Decorating a small apartment is usually more about function than fun. Reading and breakfast nooks are an occasional luxury. But a dining room? Dream on.
Before you resign yourself to eating on the couch, though, consider the kitchen counter. Not only is it your best bet at a makeshift dining area without having to squeeze in a table, but it’s a social magnet: Even in homes with formal dining rooms, the counter is the hub of activity.
But how do you make the most out of a stationary slab? Start with a stylish set of stools.
“It doesn’t matter how huge or tiny your home is, people will congregate in the kitchen,” says Marika Meyer, a D.C. interior designer who is known for blending clean lines with feminine patterns and bold doses of color. “You might as well make it comfortable.”
Meyer says that stools are a favorite decorating tool for designers, and it’s clear why: Extra seating is never a bad idea, and they can bring a splash of color or texture to a dull space without the commitment of hanging art or painting the walls. And while they do subtly enhance a room much like a brightly patterned settee or accent chair, stools are less aesthetically risky because they’re usually bought in pairs, which means the color or print will be naturally repeated.
“You can be a little more daring,” Meyer said of experimenting with louder colors. “Stools do wonders for tying a color scheme together.” For some playful color, try Aeon’s Galaxy stools, which are industrial, metal bistro stools in a range of summery hues such as lime and orange ($140 for a set of two, www.target.com).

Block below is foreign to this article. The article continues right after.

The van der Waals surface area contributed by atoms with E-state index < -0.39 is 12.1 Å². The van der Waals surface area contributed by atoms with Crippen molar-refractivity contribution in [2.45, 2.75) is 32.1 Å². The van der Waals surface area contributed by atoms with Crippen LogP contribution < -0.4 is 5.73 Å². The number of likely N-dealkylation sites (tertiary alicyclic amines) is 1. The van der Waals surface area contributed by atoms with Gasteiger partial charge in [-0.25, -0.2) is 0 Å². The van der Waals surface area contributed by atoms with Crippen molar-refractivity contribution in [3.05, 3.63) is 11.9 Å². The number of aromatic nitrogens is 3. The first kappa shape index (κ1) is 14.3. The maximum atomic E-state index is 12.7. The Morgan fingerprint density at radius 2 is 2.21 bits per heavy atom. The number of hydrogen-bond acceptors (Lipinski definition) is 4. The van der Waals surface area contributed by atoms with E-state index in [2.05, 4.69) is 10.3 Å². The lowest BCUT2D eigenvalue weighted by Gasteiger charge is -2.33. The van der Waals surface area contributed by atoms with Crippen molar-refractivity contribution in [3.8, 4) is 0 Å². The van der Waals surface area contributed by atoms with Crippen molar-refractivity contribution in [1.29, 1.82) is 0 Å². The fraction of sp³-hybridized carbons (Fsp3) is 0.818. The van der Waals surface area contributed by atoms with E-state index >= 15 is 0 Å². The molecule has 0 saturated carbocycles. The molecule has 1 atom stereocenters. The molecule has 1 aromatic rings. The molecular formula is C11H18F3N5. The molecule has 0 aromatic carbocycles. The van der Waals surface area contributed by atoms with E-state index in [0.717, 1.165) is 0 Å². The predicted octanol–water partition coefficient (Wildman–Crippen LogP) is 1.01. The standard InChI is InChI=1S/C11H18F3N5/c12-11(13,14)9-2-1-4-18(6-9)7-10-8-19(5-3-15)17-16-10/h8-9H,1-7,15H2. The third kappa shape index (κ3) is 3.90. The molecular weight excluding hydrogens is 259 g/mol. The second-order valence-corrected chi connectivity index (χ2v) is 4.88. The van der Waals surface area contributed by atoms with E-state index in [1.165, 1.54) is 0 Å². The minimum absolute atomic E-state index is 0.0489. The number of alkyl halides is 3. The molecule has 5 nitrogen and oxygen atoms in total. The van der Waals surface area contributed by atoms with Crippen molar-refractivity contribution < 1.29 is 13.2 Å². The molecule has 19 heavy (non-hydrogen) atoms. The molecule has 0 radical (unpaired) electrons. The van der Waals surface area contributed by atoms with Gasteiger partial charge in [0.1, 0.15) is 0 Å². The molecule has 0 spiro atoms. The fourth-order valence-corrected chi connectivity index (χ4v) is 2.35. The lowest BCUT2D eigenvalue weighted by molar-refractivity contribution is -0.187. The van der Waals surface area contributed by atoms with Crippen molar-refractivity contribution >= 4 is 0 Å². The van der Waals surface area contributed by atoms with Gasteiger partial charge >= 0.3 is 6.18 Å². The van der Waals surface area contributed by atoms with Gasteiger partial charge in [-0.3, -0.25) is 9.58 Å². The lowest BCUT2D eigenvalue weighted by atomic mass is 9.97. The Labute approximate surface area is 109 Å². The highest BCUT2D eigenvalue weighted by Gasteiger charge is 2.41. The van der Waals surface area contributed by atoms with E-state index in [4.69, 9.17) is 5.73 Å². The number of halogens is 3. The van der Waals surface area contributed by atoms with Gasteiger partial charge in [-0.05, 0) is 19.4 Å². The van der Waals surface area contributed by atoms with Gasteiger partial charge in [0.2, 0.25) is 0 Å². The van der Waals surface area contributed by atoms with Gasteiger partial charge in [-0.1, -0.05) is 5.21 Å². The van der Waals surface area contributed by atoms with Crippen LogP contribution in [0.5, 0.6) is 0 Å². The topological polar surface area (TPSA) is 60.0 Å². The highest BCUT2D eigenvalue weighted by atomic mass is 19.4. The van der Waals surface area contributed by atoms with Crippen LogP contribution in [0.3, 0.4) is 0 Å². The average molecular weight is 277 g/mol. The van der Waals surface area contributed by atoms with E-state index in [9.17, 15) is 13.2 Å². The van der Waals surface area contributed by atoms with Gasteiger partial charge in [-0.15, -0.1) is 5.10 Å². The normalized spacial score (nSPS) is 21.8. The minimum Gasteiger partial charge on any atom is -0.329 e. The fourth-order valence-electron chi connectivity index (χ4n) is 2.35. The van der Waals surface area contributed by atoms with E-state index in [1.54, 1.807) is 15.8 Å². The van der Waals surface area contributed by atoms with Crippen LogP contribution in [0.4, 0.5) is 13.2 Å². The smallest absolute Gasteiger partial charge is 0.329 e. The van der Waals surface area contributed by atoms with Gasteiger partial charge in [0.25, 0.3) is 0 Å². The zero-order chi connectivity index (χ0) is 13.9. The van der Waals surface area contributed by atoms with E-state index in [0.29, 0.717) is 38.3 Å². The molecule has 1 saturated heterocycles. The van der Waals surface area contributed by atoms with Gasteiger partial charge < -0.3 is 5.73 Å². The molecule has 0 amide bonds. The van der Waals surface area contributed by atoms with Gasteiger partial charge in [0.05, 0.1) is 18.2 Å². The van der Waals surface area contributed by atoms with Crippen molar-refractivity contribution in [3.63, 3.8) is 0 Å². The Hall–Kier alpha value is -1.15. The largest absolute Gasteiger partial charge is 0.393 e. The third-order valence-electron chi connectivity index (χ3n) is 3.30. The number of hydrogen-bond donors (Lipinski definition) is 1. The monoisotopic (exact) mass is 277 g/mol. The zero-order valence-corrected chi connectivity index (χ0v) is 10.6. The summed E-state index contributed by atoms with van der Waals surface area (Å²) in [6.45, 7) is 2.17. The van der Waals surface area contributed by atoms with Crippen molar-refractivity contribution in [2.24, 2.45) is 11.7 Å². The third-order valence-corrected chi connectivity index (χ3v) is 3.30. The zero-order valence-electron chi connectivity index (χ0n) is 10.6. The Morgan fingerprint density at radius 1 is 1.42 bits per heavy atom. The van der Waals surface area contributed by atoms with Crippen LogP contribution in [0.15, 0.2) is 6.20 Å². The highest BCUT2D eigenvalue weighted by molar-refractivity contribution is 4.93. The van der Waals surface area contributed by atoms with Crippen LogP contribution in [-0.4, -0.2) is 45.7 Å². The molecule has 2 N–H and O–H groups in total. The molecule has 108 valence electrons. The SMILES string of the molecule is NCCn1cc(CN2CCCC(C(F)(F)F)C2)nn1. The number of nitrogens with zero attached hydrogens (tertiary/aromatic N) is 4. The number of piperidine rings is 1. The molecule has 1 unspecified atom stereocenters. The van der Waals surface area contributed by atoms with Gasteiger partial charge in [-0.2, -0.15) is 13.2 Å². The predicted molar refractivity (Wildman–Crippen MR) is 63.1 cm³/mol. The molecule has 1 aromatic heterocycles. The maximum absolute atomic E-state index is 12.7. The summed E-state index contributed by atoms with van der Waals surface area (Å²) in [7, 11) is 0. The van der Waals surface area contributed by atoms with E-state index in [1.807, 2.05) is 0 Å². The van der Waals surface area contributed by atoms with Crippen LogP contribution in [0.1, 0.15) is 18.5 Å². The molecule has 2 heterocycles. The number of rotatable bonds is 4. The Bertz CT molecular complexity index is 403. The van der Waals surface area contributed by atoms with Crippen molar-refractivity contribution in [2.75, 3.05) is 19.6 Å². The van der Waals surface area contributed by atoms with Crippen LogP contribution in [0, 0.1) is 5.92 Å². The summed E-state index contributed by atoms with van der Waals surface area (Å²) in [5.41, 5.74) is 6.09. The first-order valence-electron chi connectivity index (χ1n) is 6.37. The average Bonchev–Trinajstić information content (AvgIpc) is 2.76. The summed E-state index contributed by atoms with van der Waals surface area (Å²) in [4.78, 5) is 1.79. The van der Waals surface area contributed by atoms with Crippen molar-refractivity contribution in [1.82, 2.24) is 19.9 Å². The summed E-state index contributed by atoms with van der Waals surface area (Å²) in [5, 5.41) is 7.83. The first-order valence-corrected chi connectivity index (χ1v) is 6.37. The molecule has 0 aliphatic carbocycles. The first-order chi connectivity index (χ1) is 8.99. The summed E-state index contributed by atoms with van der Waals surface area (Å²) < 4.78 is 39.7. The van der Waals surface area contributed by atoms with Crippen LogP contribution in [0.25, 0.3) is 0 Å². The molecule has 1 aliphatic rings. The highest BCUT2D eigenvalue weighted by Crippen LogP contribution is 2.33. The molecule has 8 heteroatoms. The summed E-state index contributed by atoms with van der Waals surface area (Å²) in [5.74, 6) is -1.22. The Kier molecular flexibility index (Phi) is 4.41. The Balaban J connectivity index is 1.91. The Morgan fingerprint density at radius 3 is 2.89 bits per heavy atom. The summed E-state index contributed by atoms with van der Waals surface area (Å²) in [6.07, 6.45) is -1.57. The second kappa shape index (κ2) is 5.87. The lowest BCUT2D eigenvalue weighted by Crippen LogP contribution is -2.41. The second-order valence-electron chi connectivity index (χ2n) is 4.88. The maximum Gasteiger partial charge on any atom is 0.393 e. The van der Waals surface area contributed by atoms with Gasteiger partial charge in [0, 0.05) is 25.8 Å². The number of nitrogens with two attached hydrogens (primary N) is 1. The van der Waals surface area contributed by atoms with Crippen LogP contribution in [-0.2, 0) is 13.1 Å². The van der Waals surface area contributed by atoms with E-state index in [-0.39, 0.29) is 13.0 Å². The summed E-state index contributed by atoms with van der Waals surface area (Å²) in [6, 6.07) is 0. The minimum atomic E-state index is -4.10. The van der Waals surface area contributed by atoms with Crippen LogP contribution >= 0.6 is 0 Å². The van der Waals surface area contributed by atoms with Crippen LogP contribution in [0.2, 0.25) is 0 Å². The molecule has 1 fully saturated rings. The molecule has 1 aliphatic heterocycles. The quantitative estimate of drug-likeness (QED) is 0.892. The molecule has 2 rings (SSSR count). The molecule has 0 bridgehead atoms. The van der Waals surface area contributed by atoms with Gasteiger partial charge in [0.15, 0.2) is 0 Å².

Of course, the type of stool you need depends on your countertop arrangement, which varies from home to home.
Measurements are crucial when shopping for stools, and Meyer recommends leaving about 12 inches of space between the height of the stool and the height of the counter to keep guests comfortable (most counters measure 36 inches high, so look for stools that are around 24 inches). It’s also worth noting that bar stools and counter stools are not the same; bar height is closer to 40 inches, which means bar stools will often be 28 to 30 inches high.
For apartments with kitchen islands, placement is fairly obvious: The stools should slide right up to the counter’s edge. And be sure to mind the seat’s depth, especially if you’re planning to arrange seating between the island and a nearby wall. Round stools, or stools with rounded edges, come in handy in spaces like this because they allow guests to swivel and face each other comfortably without feeling squished. The Era Backless Counter Stool from Design Within Reach is simple yet sturdy ($150-$179, www.dwr.com), but at 18
Target’s Napa Distressed Counter Stools ($70, www.target.com) are just 10 inches deep and have a rustic feel. Home Depot carries a Chestnut Brody Scoop Seat stool by Carolina Cottage ($129 each, www.homedepot.com) for something a little more modern.
If there’s no room in the kitchen for any seating, try creating a small, makeshift counter in the living room with a high pub table. They typically measure counter height (36 inches) if not higher, and take up about as much as space as a thin desk. Many come with a pair of matching stools that tuck underneath like nesting tables. Dorel Home Furnishings’ three-piece bar set ($165, www.sears.com) even includes open shelves for storage.
There’s a stool for pretty much any decorating style. Windsor-back stools (such as the Verona Arrow Back Stool, $176, www.overstock.com) are popular in traditional homes and look great in a room with a high ceiling, and saddle stools with perforated leather seats can look nice in a setting with more masculine design.
Meyer has a favorite, though: CB2’s acrylic Vapor stool ($189-$199, www.cb2.com) which she called “the miracle” stool for its ability to solve just about any decorating problem.
“It’s lightweight, elegant, yet also modern,” she said, “and it lets the space breathe. You can put three or four in a tight space and they just disappear.”
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Buerger is a freelance writer.